“I will forego a raise next year,” Rev. Carter told his grateful board in 1997, when the church’s money started getting tight. And because the finances never did improve, year after year he nobly sacrificed. “I didn’t go into the ministry for the money,” he would always say.
And in 2004, when his wife’s new job came with family health insurance, Rev. Carter gladly cancelled the church-sponsored plan, saving his congregation thousands more.
But after Rev. Carter retired in last year, the congregation got a real shock.
Even at the denomination’s minimum recommendation, compensation and health benefits for their next pastor, would be about $30,000 more than they had been paying Rev. Carter. And after avoiding stewardship efforts over the last 20 years, the congregation was accustomed to running hand-to-mouth?
Of course, Rev. Carter is a fictitious pastor, but his story is one seen all across the church. Pastors who – for good reasons and with the best of intentions – allow themselves to be underpaid often do their congregations no favors in the long run. Rev. Carter unwittingly taught his congregation some unfortunate lessons:
- It’s not a priority to ensure our congregation has sufficient money for ministry.
- We can run just fine on “bare bones” budgeting.
- The denomination’s compensation guidelines don’t mean anything.
- When hard times come, the pastor – not the congregation – will sacrifice.
- Our pastors are overpaid. They don’t need to make the denomination’s recommended compensation.
- As dedicated souls who don’t go into the ministry for money, pastors really don’t mind working for less.
Could this have been avoided? Let’s go back to 1997. Rev. Carter might have done things differently. He might have:
- Insisted the congregation keep his pay at the denomination’s minimum guidelines. A call is a covenant relationship. By not giving Rev. Carter a raise, the congregation is unilaterally altering the covenant.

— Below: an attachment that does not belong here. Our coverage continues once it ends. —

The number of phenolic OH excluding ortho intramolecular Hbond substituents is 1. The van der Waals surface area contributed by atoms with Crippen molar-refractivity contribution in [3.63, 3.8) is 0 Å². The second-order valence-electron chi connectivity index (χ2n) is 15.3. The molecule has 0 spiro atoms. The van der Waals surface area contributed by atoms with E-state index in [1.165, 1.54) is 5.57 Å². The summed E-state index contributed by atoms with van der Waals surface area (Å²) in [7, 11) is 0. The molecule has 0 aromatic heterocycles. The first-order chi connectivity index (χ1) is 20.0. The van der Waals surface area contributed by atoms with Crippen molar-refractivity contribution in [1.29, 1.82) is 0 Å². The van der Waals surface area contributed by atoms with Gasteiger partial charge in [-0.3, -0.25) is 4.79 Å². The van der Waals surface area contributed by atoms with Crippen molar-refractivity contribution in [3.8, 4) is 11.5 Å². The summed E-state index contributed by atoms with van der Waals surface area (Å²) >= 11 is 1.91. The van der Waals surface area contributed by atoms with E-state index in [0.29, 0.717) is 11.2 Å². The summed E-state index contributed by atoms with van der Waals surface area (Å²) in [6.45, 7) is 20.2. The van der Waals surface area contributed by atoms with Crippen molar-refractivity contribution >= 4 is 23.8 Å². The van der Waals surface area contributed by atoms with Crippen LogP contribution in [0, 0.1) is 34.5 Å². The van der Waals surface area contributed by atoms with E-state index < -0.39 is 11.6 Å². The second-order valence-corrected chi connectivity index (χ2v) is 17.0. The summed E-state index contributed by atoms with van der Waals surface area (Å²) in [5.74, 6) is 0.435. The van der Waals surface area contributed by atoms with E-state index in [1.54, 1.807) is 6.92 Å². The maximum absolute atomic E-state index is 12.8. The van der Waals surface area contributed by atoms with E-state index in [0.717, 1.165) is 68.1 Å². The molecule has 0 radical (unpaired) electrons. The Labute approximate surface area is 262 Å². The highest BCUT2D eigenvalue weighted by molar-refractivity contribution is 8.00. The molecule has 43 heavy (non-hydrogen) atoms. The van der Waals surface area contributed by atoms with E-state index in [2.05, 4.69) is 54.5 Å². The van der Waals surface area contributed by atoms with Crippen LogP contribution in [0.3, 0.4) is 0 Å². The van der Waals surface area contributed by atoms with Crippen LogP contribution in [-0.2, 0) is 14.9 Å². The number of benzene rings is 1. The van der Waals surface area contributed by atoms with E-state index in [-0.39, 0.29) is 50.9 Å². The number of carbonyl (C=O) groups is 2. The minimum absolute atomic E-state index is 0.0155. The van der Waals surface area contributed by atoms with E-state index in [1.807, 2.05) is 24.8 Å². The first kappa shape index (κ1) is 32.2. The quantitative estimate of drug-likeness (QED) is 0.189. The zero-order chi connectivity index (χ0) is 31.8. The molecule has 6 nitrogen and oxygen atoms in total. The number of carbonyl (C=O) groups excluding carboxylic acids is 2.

- Insisted that the congregation keep his salary at the minimum guidelines, but give the entire amount back to the congregation.
- Advantage: It keeps the budget’s pastoral compensation line at the right level. Done this way year after year, compensation would not fall short of the guidelines. It would avoid “sticker shock” of calling a new pastor.
- Advantage: Pastor Carter is in control of how much he gives, so he could easily change his offering if the church’s financial picture improves.
- Disadvantage: There is no shared responsibility. The pastor is shouldering the cost of keeping the compensation at an appropriate level.
- Disadvantage: When the pastor retires or moves on, the church will still have to come up with money to make up for the pastor’s contributions.
- Insisted that the congregation keep his salary at the minimum guidelines, but challenged the congregation with a cost-sharing compromise: If the lay leadership increased their giving by one third of the amount of his pay raise and the congregation as a whole increased its giving for the second third, Rev. Carter would donate the final third back to the congregation.
- Advantage: It keeps the compensation at the right level. At the same time, it shares the responsibility, with pastor, leaders and congregation taking different levels. It helps the congregation learn about compromise and mutual responsibility and sacrifice.
Amazingly, many congregations in financial trouble do not talk stewardship. It’s often a failure of leadership. As Charles Lane argues in this insightful essay, if the pastor does not take the lead in stewardship, nothing much happens.
The lessons for both pastors and lay leadership is simple: Not giving leadership a raise is short-sighted and leads to much bigger problems down the road. And it’s essential to have a vigorous, continuing stewardship ministry.